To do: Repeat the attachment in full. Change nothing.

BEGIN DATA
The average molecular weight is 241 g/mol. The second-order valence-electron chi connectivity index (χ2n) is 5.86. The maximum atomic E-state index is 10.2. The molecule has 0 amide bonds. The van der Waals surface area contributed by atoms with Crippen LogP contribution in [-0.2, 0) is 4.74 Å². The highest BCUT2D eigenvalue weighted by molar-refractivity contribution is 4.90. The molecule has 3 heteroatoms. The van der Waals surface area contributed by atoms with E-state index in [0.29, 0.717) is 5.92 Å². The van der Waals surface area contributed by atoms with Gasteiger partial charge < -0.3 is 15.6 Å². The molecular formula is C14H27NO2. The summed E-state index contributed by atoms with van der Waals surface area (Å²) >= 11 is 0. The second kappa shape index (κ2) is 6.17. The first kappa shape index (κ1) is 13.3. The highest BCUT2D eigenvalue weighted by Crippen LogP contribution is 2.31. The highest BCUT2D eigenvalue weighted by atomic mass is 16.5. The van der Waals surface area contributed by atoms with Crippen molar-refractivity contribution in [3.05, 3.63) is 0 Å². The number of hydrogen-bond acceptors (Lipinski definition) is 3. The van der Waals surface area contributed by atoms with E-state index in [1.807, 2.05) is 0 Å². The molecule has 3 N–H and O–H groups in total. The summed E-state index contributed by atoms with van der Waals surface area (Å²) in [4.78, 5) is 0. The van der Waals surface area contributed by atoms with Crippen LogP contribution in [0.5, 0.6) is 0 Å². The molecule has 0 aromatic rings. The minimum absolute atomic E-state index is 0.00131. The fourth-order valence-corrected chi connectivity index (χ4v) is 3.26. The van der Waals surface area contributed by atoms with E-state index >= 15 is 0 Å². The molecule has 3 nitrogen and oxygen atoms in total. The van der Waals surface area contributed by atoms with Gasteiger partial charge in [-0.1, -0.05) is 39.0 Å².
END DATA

The average molecular weight is 241 g/mol. The second-order valence-electron chi connectivity index (χ2n) is 5.86. The maximum atomic E-state index is 10.2. The molecule has 0 amide bonds. The van der Waals surface area contributed by atoms with Crippen LogP contribution in [-0.2, 0) is 4.74 Å². The highest BCUT2D eigenvalue weighted by molar-refractivity contribution is 4.90. The molecule has 3 heteroatoms. The van der Waals surface area contributed by atoms with E-state index in [0.29, 0.717) is 5.92 Å². The van der Waals surface area contributed by atoms with Gasteiger partial charge < -0.3 is 15.6 Å². The molecular formula is C14H27NO2. The summed E-state index contributed by atoms with van der Waals surface area (Å²) >= 11 is 0. The second kappa shape index (κ2) is 6.17. The first kappa shape index (κ1) is 13.3. The highest BCUT2D eigenvalue weighted by Crippen LogP contribution is 2.31. The highest BCUT2D eigenvalue weighted by atomic mass is 16.5. The van der Waals surface area contributed by atoms with Crippen molar-refractivity contribution in [3.05, 3.63) is 0 Å². The number of hydrogen-bond acceptors (Lipinski definition) is 3. The van der Waals surface area contributed by atoms with E-state index in [1.807, 2.05) is 0 Å². The molecule has 3 N–H and O–H groups in total. The summed E-state index contributed by atoms with van der Waals surface area (Å²) in [4.78, 5) is 0. The van der Waals surface area contributed by atoms with Crippen LogP contribution in [0.5, 0.6) is 0 Å². The molecule has 0 aromatic rings. The minimum absolute atomic E-state index is 0.00131. The fourth-order valence-corrected chi connectivity index (χ4v) is 3.26. The van der Waals surface area contributed by atoms with E-state index >= 15 is 0 Å². The molecule has 3 nitrogen and oxygen atoms in total. The van der Waals surface area contributed by atoms with Gasteiger partial charge in [-0.1, -0.05) is 39.0 Å².